A Modern Data Warehouse Architecture: Part 3 – Build an EDW Annex

In the first two post of this series (here and here) I first suggested that Hadoop could be effectively used as the platform for staging and then suggested that a modern warehouse would have a federation layer that turned it into a logical data warehouse. Figure 3 depicts this extended architecture.

Figure 3. A Logical EDW

But if we have both Hadoop and a federation layer implemented… and we recognize the economics associated with moving data to Hadoop… Hadoop provides a 5X-50X price advantage over a commercial very large DBMS product… and we can move data from the expensive environment to the low-cost environment without impacting any applications… then we have the opportunity to move governed EDW data to Hadoop and place it into a Hadoop EDW Annex. Figure 4 shows this.

An EDW Annex

Now you might suggest that there is an impact… Hadoop will be significantly slower than a commercial EDW platform (for now…). But experienced EDW architects understand that in the classic architecture we had to co-locate data in a single database to join the data. So, we put all of the data, hot and cold data, in our EDW even though the service levels required for queries that touch old cold historical data did not justify the power and price of the EDW infrastructure. We had to but did not need to. We knew, if only implicitly, that most EDW queries touch a small subset of the data. Following the ratio suggested by Teradata (see the reference here) that 90% of the queries touch only 20% of the data we can imagine a system where 80% of the data resides in Hadoop to service 10% of the queries… and only that 10% experiences Hadoop performance.

I suggested this approach for Teradata here… but an architecture with an EDW Annex to store cleansed governed historical data works for any expensive RDBMS that can federate with Hadoop: Exadata, Netezza, Teradata, or HANA.

This concludes this series… sort of. I’ll post soon to express more about how this architecture provides long-term strategic value. I think that these three concepts: Hadoop as an EDW staging area, federation and logical data warehousing, and Hadoop as an EDW Annex; provide the foundation for a modern EDW… and I imagine that over the next several years this will become the reference architecture most of us will build to.

A Modern Data Warehouse Architecture: Part 2 – Make it a Logical Data Warehouse

In the first post of this series (here) I suggested that Hadoop could be effectively used as the platform for staging. Figure 2 describes the result. In this post I will extend the architecture by adding a data federation feature and turning the entire picture into a logical data warehouse… and then we’ll consider the consequences.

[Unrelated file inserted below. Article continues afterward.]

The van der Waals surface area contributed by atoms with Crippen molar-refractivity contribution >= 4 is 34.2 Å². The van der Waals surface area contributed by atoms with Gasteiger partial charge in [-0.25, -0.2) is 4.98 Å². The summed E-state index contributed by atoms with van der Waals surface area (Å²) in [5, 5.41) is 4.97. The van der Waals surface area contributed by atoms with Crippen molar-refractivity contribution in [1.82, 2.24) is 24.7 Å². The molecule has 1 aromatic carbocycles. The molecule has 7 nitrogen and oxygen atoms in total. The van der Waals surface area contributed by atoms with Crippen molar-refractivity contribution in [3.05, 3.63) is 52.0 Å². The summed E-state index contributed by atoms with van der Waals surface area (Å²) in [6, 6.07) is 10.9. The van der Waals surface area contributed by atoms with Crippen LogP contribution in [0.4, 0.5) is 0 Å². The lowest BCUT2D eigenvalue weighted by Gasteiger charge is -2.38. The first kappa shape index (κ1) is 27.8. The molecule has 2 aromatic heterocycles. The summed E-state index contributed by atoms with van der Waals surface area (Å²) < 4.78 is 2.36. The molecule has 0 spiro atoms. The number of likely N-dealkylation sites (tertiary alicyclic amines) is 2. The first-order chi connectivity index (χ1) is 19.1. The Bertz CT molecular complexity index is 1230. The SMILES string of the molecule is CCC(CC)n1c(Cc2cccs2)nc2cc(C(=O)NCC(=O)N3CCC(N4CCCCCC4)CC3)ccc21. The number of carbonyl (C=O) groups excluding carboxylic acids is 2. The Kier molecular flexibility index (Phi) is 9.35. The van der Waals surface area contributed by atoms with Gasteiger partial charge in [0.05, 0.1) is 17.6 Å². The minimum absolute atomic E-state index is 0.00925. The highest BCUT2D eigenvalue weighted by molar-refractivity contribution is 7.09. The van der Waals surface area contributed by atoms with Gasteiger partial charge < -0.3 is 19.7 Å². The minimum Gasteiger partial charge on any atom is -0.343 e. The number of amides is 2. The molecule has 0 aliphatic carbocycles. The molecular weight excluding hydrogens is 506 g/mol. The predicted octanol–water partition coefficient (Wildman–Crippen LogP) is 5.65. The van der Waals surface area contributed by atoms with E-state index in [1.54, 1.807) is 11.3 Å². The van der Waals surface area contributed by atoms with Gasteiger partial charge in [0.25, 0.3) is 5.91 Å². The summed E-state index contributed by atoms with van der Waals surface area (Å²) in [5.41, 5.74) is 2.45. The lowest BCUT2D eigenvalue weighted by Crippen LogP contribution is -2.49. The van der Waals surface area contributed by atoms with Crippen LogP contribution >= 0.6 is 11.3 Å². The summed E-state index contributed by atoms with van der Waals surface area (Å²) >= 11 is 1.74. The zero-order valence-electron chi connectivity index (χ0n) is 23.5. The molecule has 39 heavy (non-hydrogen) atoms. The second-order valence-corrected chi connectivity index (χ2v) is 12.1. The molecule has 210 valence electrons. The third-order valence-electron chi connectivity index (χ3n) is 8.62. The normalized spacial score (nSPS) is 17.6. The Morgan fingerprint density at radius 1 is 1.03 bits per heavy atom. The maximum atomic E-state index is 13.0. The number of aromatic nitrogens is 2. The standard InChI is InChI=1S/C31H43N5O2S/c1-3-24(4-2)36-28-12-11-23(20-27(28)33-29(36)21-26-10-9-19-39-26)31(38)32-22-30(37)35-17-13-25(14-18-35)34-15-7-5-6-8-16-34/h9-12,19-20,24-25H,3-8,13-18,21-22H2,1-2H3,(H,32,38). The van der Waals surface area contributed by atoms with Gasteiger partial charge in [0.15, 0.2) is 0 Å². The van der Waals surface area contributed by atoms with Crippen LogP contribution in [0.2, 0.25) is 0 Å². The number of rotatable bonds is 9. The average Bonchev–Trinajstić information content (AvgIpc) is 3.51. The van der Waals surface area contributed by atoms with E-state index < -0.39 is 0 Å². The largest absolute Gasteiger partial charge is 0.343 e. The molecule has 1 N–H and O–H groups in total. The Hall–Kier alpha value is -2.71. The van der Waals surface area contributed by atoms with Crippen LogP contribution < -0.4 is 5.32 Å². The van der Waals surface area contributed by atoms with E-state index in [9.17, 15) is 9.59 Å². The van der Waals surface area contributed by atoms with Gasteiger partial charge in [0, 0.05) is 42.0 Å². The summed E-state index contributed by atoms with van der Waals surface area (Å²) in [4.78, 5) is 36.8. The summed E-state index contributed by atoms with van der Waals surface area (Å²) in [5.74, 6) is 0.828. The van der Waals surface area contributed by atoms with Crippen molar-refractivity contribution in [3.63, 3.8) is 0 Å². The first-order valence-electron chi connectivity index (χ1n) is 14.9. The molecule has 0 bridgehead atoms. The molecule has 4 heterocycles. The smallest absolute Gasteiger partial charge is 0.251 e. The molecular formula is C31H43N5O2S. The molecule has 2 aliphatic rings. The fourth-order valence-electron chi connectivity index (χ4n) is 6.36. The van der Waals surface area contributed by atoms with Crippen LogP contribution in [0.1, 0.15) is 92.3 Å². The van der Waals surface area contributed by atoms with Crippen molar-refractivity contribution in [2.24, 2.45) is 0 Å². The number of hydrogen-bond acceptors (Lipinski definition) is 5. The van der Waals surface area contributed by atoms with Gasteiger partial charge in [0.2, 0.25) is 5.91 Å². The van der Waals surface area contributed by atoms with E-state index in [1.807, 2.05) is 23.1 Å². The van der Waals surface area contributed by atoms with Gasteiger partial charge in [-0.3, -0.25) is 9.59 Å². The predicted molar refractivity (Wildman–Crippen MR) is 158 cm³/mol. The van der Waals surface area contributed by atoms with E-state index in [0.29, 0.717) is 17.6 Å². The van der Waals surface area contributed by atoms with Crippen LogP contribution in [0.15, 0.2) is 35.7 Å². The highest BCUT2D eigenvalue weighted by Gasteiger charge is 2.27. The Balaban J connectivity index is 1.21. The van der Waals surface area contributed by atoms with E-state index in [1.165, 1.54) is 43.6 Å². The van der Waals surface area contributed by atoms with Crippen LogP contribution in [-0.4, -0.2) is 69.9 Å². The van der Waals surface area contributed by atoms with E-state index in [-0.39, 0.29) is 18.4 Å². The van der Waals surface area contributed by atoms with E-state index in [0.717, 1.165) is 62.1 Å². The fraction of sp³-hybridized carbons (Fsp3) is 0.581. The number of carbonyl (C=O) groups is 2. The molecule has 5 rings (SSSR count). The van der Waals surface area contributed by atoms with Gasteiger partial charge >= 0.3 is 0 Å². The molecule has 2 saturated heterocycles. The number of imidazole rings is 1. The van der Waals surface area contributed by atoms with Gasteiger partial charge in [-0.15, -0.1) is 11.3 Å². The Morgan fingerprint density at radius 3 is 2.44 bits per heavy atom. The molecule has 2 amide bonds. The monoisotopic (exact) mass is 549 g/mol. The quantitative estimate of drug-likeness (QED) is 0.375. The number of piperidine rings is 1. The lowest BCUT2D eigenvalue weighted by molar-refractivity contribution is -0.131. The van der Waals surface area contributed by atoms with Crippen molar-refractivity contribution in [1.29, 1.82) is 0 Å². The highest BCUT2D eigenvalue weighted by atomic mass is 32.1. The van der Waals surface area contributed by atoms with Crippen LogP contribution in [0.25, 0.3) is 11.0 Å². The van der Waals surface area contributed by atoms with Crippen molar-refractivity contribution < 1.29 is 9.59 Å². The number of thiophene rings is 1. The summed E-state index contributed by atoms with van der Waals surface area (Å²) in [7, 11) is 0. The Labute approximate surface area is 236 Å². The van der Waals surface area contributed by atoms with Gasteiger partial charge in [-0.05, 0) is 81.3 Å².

Figure 2. Add a Data Lake

Figure 3 shows this extension.. but lets quickly review what a federation fabric provides (for more detail on this please see the series that starts here).

Figure 3. Add a Federation Layer

First, the fabric allows any of the tables and files in the picture to be registered as “virtual” tables. This includes tables in EDWs, and any marts, in one or more Hadoop systems, the sandbox, and even in the source systems. From here the fabric is viewed by any programs in the BI, Analytics, Apps layer as a single relational database composed of all of the registered tables.This fabric would consume ODBC and JDBC queries at a minimum and provide some level of data translation, function translation, and query translation to allow all of the virtual tables to be queried through the single SQL dialect offer by the fabric. Finally, the fabric would provide some measure of optimization to reduce the overhead of accessing these distributed systems. It is this optimization that is the main topic of the series I suggested above.

One of the important implications of this… one that is often overlooked before implementation… is that the queries emitted from the fabric add workload to the underlying databases. If, in Figure 3, the top EDW is 100% busy servicing un-federated queries then adding a workload that joins that data to the 2nd EDW’s data will overburden the system. This is why it is not usually sound design to integrate source, OLTP systems into a fabric. The OLTP systems are not likely to be optimized in any way for the resulting workload.

But the upside of the fabric is significant. Consider:

  • If we just said “yes” and loaded ungoverned data into a sandbox the business users can immediately access that data and join it to dimensions and facts deployed elsewhere in the enterprise.
  • Rogue data marts can now be integrated back into the fold.
  • Redundant data deployed to allow joins within a single database instance can be eliminated and the joins can be federated. Note that federation is no silver bullet… there may be performance reasons for co-locating data… but you now can consider the trade-offs (I’ll post later on a way to federate and improve performance).
  • Data bases products can be retired without affecting the programs that access them. If you have an old data mart built on a product that you would rather not support or license… you can move the data and re-point the virtual tables without impacting the tools and applications at all.
  • Data can be relocated based on economics and/or for performance reasons… this will be the subject of the next blog in this series… but as a teaser, remember the economics… Hadoop costs $1K/TB (ok… $1K-$4K) hardware included and commercial databases cost much more.